Few things wash down the sting of how much you just spent on running gear quite like a fresh pint of beer. Which is why we wish every running store or local bike shop had a taproom like Shoes and Brews in Longmont, Colorado.
Around the country, entrepreneurs are getting savvy about the fact that outdoors enthusiasts are suckers for a microbrew. If this is the first you’ve heard of breweries infiltrating gear shops, you’re not alone. The concept is relatively new to the United States, though it’s already common in Europe. In fact, Jessi Johnson, assistant manager at Shoes and Brews, says it took about a year for local customers to realize they were much more than a bar. And it's not just outdoor retailers getting in on the trend. The concept for climbing gyms with bars inside is also showing up stateside, like Rock Boxx, a bouldering gym in Salem, Oregon, with an attached taproom called the Crash Pad. “It’s a newer concept here,” says owner Cole Clarke, adding that it’s still a bit of an adjustment for climbers to sit down and have a brew after their workout.
Clarke and Johnson have a few big takeaways from opening their bar-themed gear shops (or gear-themed bars). One is embracing the “mullet mentality,” as Johnson called it. “We’re a retail business in the front, party in the back.” When you first walk into the store, you’ll find the singlets, hydration packs, and shoes you’d expect from a running shop. But step beyond that and you see the 1,000-foot brewery and bar stocked with 20 taps of Colorado beers.
It was also important to Johnson and Clarke to keep the ambiance family-friendly. High school runners are a significant contingent of Shoes and Brews’ clientele, and the Rock Boxx hosts lots of birthday parties for local kids. To ensure things stay PG-rated, neither business sells hard liquor. Of course, whenever you add drinking to a situation, things can get weird. But in the years that Shoes and Brews has been open, Johnson says they’ve never had a single rowdy customer. At worst, sometimes non-running locals come to the bar and leave signed up for a 5K.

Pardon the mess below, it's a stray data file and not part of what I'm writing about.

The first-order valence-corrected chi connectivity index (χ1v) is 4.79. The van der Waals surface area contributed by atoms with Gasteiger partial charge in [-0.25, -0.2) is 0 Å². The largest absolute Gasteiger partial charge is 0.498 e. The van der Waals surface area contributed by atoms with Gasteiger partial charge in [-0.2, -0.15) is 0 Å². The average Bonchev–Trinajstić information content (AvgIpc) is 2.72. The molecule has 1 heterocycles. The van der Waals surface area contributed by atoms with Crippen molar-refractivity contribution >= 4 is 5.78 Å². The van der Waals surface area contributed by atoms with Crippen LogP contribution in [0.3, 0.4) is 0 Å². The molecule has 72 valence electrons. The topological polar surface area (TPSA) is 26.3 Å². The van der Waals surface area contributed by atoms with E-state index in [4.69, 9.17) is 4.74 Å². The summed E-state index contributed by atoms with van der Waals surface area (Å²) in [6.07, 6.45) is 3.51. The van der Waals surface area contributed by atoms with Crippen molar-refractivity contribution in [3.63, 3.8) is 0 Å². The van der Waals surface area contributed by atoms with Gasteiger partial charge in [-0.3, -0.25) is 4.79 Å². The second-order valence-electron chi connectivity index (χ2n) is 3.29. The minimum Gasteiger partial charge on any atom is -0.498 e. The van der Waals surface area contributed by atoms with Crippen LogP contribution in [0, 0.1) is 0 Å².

Lastly, Clarke and Johnson say it’s important to keep the business fun. At Shoes and Brews, they’ll give you a pint for the price of your 800-meter time—there’s a track next door—so if you’re pretty speedy, you could possibly pay $2.50 for beer. They even host regular races and brewfests, because if you can’t have fun as the owner of a taproom and gear shop, what’s the point?
Here are a few other brew-serving outdoor recreation businesses.
The Hub and Pisgah Tavern, Pisgah, North Carolina
Part bike shop, part gear stop, and favorite watering hole of mountain bikers coming off the trails in Pisgah National Forest. Eight taps offer a range of local and regional brews, and there are cans and bottles for those looking for a wider selection.
Crow’s Feet Commons, Bend, Oregon
Get your bike fixed, have your skis tuned up, or just refuel with a beer or espresso. This Bend institution is a favorite hangout for the Gore-Tex set. There are 16 taps, plus wine—and this is Oregon, so they take both selections seriously.
The Stronghold Climbing Gym, Los Angeles, California
Built on the grounds of an old PBR factory, it would be sacrilege not to have a bar on site. Barbara’s at the Brewery is a full-blown restaurant and taproom. There are 20 beers on tap, including lots of super-hoppy IPAs.
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